A lot of us (including me) think that by this age there is nothing to be done, that our kids now are so used to their sleep habits that it will be almost impossible to change. The good news is, it is not impossible, just more challenging. I started working on my daughter's sleep habits a few weeks after she turned two. It was indeed challenging and took time, but I'm glad I did it. Toddlers start defying our limits, they are especially good at it and we as parents are not good at it in the middle of the night.
As I mentioned before with the other sample schedules, sometimes just working on a schedule that works with their needs can have great benefits. Keep reading to find some tools to help you establish a better schedule; make sure to read the entire article and download your free printable.
Sleep needs change a lot during this age range, you need to be very aware of your little one's sleepy cues. This is where it gets tricky, since toddlers are very good at hiding these cues. Use this average as your starting point:
One year and a half: 11.15 hours nighttime sleep / 2.15 daytime sleep
2 years: 11 hours nighttime sleep / 2 hours daytime sleep
2 to 3 years: 10.5 hours nighttime sleep / 1.5 hours daytime sleep
An acceptable and normal wake-up time for your child should go from 6:00 am to 7:30 am. To help him distinguish between nighttime and daytime awakenings, be bold, enter the room, open la blinds, turn on the light and say "Good Morning".
It becomes very important at this age their wake-up time because generally, they start some kind of preschool, daycare, or morning activities. If your child wakes up after 7:30 and you want him to wake up early, you can start by waking up 30 mins earlier and move his bedtime; it might take some trial and error.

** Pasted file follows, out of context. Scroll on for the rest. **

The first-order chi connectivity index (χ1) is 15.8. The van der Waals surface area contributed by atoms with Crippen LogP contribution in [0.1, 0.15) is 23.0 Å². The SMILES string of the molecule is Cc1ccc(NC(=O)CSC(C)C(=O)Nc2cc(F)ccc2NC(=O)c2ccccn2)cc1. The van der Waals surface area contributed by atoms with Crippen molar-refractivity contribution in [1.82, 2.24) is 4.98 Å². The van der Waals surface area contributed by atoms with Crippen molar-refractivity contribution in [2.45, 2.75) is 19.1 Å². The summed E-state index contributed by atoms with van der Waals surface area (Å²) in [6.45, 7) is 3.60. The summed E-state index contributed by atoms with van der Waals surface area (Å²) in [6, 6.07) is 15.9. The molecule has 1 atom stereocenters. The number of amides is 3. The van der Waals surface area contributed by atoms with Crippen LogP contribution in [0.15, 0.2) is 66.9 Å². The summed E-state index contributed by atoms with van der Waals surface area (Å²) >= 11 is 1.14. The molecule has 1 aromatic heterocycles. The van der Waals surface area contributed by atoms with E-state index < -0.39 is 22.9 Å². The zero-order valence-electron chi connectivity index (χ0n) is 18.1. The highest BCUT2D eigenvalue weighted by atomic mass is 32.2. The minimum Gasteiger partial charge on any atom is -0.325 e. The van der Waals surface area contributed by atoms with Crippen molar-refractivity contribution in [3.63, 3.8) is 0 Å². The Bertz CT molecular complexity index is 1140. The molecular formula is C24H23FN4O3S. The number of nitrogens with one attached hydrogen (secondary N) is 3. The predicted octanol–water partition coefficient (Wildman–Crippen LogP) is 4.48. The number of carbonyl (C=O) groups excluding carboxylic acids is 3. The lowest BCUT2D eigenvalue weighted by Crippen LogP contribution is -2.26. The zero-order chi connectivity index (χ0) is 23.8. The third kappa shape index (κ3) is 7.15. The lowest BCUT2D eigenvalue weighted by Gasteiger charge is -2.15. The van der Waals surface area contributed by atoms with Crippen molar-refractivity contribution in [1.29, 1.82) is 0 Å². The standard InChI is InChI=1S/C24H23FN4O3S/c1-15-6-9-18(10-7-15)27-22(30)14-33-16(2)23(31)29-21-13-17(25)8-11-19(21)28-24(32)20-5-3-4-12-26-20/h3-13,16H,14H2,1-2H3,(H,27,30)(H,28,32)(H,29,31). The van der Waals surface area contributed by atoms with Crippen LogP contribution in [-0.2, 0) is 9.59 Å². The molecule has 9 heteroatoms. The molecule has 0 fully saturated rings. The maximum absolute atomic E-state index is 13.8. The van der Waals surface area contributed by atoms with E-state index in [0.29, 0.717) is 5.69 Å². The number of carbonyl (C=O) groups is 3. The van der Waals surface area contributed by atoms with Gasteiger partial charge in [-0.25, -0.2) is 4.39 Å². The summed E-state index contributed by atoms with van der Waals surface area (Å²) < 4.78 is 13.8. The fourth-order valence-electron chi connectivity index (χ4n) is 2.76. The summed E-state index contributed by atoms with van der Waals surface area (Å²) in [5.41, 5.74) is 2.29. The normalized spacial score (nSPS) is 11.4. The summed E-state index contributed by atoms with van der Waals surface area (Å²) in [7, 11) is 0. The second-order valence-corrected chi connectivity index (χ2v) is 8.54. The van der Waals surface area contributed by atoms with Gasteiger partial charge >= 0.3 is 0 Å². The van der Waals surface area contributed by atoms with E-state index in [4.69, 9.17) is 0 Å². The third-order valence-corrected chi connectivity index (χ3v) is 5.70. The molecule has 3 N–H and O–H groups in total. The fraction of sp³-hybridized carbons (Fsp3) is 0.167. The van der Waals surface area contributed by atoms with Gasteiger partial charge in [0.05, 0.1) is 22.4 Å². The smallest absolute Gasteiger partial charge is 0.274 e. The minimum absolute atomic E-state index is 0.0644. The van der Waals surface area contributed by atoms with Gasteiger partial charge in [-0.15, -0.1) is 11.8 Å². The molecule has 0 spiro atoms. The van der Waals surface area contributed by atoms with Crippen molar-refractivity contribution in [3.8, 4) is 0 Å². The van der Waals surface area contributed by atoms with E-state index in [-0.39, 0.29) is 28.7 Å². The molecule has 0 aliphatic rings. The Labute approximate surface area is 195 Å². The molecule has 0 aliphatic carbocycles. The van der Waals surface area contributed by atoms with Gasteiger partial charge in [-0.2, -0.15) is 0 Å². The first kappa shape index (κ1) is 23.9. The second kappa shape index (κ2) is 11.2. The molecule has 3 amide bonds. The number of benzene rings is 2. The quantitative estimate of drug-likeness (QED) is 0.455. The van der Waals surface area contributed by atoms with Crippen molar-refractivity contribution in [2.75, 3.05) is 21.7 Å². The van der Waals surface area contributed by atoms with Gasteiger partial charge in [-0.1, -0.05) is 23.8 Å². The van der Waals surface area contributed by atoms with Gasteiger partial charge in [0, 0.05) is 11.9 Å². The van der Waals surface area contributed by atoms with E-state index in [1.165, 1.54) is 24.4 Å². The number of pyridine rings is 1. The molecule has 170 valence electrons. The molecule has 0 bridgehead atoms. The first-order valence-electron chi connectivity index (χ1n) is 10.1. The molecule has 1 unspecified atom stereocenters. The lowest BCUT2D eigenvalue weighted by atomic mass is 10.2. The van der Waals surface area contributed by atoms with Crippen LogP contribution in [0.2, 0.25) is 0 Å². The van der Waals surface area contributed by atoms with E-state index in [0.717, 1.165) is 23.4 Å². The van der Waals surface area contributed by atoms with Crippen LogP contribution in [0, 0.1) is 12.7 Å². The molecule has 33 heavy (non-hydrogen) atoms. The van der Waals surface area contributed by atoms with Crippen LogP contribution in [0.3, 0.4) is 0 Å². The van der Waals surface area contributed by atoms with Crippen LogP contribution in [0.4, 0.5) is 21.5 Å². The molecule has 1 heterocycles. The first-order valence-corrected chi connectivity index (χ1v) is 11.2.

Your child might need a snack during the middle of the morning (around 10:00 am, depending on his breakfast). Lunch can be as early as 11:30 am, depending on the nap and wake-up time; just have in mind that at this age they get hungry earlier than us.
Nap duration varies a lot, you have to watch for sleepy cues. It is common that around age 2, your child refuses to nap, this is a false transition, and it is your job to keep offering it; just be constant.
IMPORTANT: Consider that at 18 months, awake time from the end of this nap to bedtime is about 4 hours; approaching 3 years this time changes to 5 hours. Keep this in mind, because keeping your child awake longer might cause over tiredness, middle of the night awakenings, early rising or struggling to fall asleep at bedtime.
If you already have a bedtime routine, just keep doing it and make the appropriate changes; toddlers might need more wind-down time, which means some relaxing games before bed and an extremely soothing bedtime routine (might take longer than usual). For me, the change came when I realize bath time was being too active and stimulant for my 2 year old daughter, she was definetly not calm; I had to switch first bath, them dinner.
The key is tht the routine is soothing, calm and consistent, here is an example:
Milk (if your little one still drinks milk at night, follow your pediatrician advice).
Get room ready (turn on a lamp, turn off the ligths, close curtains, etc...)
Cuddle while reading
Put him in crib
Say good night
Leave the room
An age-appropriate bedtime goes from 7:00 to 8:00 pm; this is when his body is ready to produce melatonin and go to bed. Depending on how long it takes for your child to go to bed, you have to make time for this; for some babies or children, it can take up to 20 mins.
If your little one still struggles to fall asleep on his own, we can work on a personalized sleep plan to create a functional schedule, identify sleep crutches to gradually eliminate. Click here to know more about how I can help.
Create your own schedule
You can download and print the page below and create your own schedule. Remember the starting point is the time your baby regularly wakes up. It might take some trial an error, but use the sleep averages mention above to start with.